IMROZ Multiple Myeloma Study Results: Abstracts from ASCO 2024 - European Medical Journal

IMROZ Multiple Myeloma Study Results: Abstracts from ASCO 2024

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THE IMROZ Phase III trial has brought promising news for patients who are transplant-ineligible with newly diagnosed multiple myeloma (NDMM). The trial evaluated the efficacy and safety of a novel combination therapy, isatuximab, bortezomib, lenalidomide, and dexamethasone (Isa-VRd), against the current standard of care, VRd. Findings from this trial were presented at ASCO 2024.

For patients with NDMM, particularly those who are elderly or have comorbidities precluding them from transplant, the first line of treatment is crucial. In this global, prospective, randomized, open-label study conducted across 102 sites in 21 countries, 446 patients were stratified and randomized in a 3:2 ratio to receive either Isa-VRd or VRd.

The Isa-VRd regimen included isatuximab (10 mg/kg IV), along with the standard VRd doses: bortezomib (1.3 mg/m² SC), lenalidomide (25 mg PO), and dexamethasone (20 mg IV/PO). The primary endpoint was progression-free survival (PFS), with secondary endpoints including complete response (CR), minimal residual disease negativity (MRD-), and overall survival.

As of the data cutoff on September 26, 2023, the median follow-up was 59.7 months. Notably, the Isa-VRd arm showed a median treatment duration of 53.2 months versus 31.3 months for VRd. At this point, the median PFS for Isa-VRd had not been reached, whereas it was 54.3 months for VRd (HR 0.596, 98.5% CI 0.406–0.876, p=0.0005). Projections suggest Isa-VRd could achieve a median PFS of approximately 90 months.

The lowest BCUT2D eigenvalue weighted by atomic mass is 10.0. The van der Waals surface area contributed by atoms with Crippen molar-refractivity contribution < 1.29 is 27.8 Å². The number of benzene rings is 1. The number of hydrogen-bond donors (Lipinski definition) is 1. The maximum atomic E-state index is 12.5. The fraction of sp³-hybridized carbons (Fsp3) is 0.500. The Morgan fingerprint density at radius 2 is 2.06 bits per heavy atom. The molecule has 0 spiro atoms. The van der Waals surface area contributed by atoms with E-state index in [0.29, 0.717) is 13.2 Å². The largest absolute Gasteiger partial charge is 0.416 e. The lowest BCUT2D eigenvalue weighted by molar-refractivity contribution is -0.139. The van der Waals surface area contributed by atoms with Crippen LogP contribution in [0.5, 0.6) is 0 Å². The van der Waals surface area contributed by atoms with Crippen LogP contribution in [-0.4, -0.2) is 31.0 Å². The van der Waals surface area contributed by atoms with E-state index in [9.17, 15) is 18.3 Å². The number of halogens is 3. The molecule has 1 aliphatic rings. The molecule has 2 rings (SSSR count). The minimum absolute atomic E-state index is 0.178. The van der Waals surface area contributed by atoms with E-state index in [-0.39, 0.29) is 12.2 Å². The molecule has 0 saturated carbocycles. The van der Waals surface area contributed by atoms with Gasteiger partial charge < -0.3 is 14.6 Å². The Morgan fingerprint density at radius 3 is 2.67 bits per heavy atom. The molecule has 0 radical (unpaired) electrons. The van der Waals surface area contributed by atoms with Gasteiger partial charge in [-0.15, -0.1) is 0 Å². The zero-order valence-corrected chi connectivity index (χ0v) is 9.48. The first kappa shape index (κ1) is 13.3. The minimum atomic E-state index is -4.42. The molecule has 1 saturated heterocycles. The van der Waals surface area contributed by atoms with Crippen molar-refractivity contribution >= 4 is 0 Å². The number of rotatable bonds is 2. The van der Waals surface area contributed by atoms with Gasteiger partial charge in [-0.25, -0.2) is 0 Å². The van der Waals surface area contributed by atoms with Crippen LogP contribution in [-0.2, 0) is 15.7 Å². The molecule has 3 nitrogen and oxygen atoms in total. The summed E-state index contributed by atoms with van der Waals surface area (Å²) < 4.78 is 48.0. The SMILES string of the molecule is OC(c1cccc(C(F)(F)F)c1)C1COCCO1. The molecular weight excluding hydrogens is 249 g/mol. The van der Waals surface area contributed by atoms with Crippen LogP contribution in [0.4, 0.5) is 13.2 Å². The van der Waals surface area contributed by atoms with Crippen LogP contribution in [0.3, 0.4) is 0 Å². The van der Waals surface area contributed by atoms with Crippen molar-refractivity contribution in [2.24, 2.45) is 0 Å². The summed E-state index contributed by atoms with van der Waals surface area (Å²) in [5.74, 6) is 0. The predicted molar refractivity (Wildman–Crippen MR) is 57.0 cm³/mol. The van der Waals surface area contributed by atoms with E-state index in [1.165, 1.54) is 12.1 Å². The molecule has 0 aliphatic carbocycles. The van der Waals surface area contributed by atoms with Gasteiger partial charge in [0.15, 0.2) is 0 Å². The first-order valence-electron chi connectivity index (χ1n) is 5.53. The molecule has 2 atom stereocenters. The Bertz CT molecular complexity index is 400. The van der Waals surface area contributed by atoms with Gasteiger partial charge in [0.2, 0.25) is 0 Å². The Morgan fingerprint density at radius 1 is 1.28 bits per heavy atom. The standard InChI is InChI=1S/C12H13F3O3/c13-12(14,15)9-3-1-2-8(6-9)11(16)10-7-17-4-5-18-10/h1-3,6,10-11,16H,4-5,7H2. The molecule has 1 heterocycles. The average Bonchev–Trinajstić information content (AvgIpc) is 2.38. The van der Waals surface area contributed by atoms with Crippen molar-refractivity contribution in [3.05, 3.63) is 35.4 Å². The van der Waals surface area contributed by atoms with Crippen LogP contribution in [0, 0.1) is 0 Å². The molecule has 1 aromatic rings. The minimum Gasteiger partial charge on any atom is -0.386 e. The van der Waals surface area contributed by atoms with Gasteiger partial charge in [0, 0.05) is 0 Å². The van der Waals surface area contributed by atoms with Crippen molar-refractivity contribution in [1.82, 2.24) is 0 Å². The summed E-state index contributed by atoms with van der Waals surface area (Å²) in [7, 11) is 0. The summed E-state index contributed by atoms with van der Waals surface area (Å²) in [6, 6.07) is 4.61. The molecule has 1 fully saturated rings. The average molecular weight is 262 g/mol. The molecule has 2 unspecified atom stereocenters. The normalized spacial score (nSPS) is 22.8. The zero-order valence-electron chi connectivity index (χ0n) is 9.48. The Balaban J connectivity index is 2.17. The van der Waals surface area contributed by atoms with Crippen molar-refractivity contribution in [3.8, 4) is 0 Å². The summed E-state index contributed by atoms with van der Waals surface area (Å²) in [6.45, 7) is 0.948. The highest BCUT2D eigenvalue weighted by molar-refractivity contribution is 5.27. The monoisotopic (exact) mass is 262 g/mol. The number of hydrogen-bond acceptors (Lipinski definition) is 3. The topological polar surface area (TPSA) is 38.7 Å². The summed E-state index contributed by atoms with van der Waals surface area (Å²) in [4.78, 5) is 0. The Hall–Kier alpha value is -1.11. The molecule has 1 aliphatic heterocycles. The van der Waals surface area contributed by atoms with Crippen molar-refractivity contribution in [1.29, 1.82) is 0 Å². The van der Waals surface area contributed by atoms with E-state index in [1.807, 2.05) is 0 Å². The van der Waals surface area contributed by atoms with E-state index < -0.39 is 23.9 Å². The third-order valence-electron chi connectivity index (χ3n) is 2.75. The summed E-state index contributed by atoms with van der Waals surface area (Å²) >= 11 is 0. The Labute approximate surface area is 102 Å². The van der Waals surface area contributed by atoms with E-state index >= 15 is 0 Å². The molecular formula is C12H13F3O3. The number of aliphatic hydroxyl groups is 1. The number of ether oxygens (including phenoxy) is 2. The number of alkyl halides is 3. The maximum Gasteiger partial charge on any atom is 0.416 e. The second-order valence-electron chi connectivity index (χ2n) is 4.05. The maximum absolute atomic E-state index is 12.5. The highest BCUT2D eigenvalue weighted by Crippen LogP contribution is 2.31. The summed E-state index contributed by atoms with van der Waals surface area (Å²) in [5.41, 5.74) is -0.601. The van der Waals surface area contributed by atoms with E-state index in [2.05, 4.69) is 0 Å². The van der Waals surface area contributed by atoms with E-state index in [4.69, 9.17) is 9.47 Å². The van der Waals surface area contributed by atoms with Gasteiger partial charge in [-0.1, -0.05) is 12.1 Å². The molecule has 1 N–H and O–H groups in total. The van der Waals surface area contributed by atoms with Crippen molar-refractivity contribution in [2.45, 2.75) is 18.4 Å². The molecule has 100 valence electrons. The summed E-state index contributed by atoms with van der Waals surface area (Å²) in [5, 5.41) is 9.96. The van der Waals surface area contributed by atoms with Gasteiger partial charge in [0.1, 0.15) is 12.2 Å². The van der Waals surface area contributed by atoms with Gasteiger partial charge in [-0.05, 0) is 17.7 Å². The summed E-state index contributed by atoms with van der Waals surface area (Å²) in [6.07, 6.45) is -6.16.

The PFS benefit was consistent across various subgroups and sustained through subsequent lines of therapy (PFS2 HR 0.697, 95% CI 0.51-0.952). Importantly, the safety profile of Isa-VRd was in line with expectations, with exposure-adjusted Grade 5 treatment-emergent adverse event rates of 0.03 (Isa-VRd) versus 0.02 (VRd).

The IMROZ study marks a significant advancement, demonstrating that Isa-VRd significantly reduces the risk of progression or death by 40.4% compared to VRd, while also providing deep and sustained responses. These findings endorse Isa-VRd as a potential new standard of care for NDMM patients ineligible for transplant, offering hope for improved long-term outcomes in this challenging patient population.

Reference: Facon T et al. Phase 3 study results of isatuximab, bortezomib, lenalidomide, and dexamethasone (Isa-VRd) versus VRd for transplant-ineligible patients with newly diagnosed multiple myeloma (IMROZ). Abstract 7500. American Society of Clinical Oncology 2024.

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